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KRON Tries to Block Move of Transmitter

Dec 1, 2003  •  Post A Comment

Young Broadcasting’s KRON-TV has asked the Federal Communications Commission to reject a request by NBC-owned KNTV in San Jose to move its transmitter 40 miles closer to San Francisco, KRON’s city of license.
NBC and Young Broadcasting have been at odds since 1999, when both companies were vying to acquire KRON, then an NBC affiliate, from Chronicle Publishing Co.
NBC lost the bidding for the station, even though it warned at the time that it might yank KRON’s affiliation with NBC.
At least according to Young, when the affiliation agreement expired, NBC presented the company with such an onerous renewal proposal that the affiliation was ended.
So NBC shifted the affiliation to KNTV in nearby San Jose, a station it acquired last year.
Now NBC is trying to move its transmitter north to San Bruno Mountain near Daly City to improve its coverage of the San Francisco market.
NBC has told the FCC that the move is needed to ensure that it can serve as many people as possible in the San Francisco-Oakland-San Jose designated market area.
“In particular, we very much want to complete construction by August next year to ensure that thousands have access to the 2004 Summer Olympics,” said Bill LeBeau, NBC senior regulatory counsel.
Many viewers in the area receive NBC by cable, but that still leaves a portion of the market without access to the network. According to Young Broadcasting, the transmitter shift would run afoul of a variety of the FCC’s technical regulations, and NBC has failed to make an adequate case for waivers.
“NBC’s public interest argument is reminiscent of the child who slew his parents and then asked the court for mercy on the basis that he was now an orphan,” Young Broadcasting said in a Nov. 21 filing at the FCC.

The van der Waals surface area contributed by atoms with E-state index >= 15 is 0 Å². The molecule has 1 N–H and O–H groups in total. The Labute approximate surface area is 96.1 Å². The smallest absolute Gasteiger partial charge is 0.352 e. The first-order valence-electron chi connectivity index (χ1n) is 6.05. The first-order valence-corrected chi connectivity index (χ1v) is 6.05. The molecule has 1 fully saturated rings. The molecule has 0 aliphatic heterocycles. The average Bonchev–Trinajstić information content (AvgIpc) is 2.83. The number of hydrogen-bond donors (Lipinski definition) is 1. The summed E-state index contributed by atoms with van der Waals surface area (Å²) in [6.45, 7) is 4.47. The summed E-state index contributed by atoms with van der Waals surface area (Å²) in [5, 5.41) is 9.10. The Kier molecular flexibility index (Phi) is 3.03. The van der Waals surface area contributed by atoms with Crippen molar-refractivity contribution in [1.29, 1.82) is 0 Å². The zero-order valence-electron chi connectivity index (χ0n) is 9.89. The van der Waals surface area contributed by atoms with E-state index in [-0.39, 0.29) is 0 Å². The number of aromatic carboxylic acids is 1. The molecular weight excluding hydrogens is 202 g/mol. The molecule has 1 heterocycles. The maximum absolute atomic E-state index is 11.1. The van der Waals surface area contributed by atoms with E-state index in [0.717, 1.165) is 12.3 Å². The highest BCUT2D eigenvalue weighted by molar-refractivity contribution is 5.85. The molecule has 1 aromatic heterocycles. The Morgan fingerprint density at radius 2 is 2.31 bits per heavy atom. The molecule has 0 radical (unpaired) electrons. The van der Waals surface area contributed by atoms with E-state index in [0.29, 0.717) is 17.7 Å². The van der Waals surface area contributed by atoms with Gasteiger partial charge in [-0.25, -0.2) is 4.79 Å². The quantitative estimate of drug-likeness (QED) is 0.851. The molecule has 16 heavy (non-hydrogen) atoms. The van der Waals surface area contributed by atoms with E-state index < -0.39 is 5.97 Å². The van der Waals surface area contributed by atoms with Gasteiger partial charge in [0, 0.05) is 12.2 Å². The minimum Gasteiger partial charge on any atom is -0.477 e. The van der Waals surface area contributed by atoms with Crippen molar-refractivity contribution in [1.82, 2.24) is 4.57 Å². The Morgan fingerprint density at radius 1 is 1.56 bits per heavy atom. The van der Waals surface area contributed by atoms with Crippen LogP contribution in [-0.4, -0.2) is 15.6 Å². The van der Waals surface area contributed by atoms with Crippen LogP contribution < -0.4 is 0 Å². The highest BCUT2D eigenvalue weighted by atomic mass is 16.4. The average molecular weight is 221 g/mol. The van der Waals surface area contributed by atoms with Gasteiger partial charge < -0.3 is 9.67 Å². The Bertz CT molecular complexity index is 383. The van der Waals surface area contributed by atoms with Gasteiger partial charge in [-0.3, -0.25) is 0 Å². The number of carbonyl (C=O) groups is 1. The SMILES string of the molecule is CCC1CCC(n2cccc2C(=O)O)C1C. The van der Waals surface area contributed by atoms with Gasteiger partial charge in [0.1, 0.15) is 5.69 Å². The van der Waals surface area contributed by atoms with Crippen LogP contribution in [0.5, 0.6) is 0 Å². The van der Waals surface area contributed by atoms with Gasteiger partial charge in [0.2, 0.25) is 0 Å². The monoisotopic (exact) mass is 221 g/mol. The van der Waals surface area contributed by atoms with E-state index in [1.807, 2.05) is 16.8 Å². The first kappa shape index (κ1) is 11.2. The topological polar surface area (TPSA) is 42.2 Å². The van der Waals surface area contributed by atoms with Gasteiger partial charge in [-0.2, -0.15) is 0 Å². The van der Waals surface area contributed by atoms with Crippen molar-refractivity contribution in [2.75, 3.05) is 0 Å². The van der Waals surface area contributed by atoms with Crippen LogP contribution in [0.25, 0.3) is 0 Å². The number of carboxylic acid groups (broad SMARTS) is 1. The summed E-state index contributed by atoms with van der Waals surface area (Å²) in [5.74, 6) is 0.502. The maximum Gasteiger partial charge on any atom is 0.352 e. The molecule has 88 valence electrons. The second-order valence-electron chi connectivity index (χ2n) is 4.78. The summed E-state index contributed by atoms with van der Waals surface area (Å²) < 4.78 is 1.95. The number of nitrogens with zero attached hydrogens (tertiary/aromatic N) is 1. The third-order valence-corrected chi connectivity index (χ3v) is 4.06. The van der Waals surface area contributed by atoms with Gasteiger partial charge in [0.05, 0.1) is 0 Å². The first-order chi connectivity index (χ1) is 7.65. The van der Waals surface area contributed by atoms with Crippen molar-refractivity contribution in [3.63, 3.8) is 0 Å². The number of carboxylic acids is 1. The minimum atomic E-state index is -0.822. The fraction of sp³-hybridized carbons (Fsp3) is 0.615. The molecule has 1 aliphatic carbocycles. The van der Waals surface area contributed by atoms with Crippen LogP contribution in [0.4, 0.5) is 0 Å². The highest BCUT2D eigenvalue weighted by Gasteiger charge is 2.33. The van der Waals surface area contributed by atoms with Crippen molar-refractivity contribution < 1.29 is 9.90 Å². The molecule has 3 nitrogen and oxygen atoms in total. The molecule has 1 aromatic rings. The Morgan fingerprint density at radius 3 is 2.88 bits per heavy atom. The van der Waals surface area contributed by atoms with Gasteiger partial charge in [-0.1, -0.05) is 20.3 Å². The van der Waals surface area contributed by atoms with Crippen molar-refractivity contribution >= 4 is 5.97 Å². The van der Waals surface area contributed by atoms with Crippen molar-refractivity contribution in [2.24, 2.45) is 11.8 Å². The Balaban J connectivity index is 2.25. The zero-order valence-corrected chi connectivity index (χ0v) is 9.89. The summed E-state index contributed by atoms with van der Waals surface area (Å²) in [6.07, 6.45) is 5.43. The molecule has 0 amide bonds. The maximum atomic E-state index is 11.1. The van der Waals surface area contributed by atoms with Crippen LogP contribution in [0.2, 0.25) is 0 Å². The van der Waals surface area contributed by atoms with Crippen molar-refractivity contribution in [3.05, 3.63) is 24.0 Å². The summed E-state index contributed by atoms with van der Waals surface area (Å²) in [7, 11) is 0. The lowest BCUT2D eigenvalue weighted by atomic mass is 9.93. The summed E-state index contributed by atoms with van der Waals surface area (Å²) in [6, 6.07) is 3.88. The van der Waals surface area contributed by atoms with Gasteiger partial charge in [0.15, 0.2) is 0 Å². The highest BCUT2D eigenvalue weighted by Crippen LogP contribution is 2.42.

“NBC network coverage deficiencies in San Francisco are self-inflicted. All NBC had to do to maximize NBC network service in the DMA was to afford KRON an NBC affiliation on terms consistent with those afforded other comparable NBC affiliates in comparable markets,” the filing states. “It is hardly necessary for the commission to waive its rules and depart from its longstanding service requirements simply to shore up NBC’s coverage of the DMA and to paper over what, plainly, was a series of business decisions voluntarily made by NBC.”
Said NBC’s Mr. LeBeau in response, “We just want to serve as many people as we can with an NBC signal.”
Media buyers say KNTV can add to its over-the-air coverage with the antenna move to Daly City.
“It’s extremely critical to them,” said Zachary Rosenberg, executive VP, Western region, Horizon Media, Los Angeles. “There are nine counties in the area. They are only getting about four-about 50 percent to 60 percent. They want to be able to maximize the rates they can charge. San Bruno would be a significant improvement. Daly City is up the mountains.”
Local media-buying executives say KNTV can stand to gain in local advertising dollars and move up in pricing among San Francisco stations. Fox is the most expensive station in the market, according to executives, followed by ABC, NBC, CBS, The WB, UPN, and KRON, the independent in the market.